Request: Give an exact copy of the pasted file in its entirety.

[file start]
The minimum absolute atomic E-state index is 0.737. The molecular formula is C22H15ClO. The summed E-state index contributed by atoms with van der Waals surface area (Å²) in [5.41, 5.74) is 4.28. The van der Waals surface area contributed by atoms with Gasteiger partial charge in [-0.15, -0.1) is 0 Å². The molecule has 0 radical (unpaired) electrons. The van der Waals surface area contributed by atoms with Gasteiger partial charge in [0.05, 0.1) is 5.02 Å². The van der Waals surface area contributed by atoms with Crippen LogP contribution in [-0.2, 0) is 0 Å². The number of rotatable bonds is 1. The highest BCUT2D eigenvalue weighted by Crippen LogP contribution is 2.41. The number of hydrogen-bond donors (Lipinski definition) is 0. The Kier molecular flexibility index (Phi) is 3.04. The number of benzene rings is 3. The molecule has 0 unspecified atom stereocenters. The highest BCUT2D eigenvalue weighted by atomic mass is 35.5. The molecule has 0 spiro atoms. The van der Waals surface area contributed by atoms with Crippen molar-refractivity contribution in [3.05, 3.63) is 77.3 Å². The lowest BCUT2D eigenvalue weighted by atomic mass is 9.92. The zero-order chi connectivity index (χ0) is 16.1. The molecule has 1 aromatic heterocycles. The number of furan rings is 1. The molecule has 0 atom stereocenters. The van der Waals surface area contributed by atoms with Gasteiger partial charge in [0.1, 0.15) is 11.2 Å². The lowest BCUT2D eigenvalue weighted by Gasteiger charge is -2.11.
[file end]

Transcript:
The minimum absolute atomic E-state index is 0.737. The molecular formula is C22H15ClO. The summed E-state index contributed by atoms with van der Waals surface area (Å²) in [5.41, 5.74) is 4.28. The van der Waals surface area contributed by atoms with Gasteiger partial charge in [-0.15, -0.1) is 0 Å². The molecule has 0 radical (unpaired) electrons. The van der Waals surface area contributed by atoms with Gasteiger partial charge in [0.05, 0.1) is 5.02 Å². The van der Waals surface area contributed by atoms with Crippen LogP contribution in [-0.2, 0) is 0 Å². The number of rotatable bonds is 1. The highest BCUT2D eigenvalue weighted by Crippen LogP contribution is 2.41. The number of hydrogen-bond donors (Lipinski definition) is 0. The Kier molecular flexibility index (Phi) is 3.04. The number of benzene rings is 3. The molecule has 0 unspecified atom stereocenters. The highest BCUT2D eigenvalue weighted by atomic mass is 35.5. The molecule has 0 spiro atoms. The van der Waals surface area contributed by atoms with Crippen molar-refractivity contribution in [3.05, 3.63) is 77.3 Å². The lowest BCUT2D eigenvalue weighted by atomic mass is 9.92. The zero-order chi connectivity index (χ0) is 16.1. The molecule has 1 aromatic heterocycles. The number of furan rings is 1. The molecule has 0 atom stereocenters. The van der Waals surface area contributed by atoms with Gasteiger partial charge in [0.1, 0.15) is 11.2 Å². The lowest BCUT2D eigenvalue weighted by Gasteiger charge is -2.11.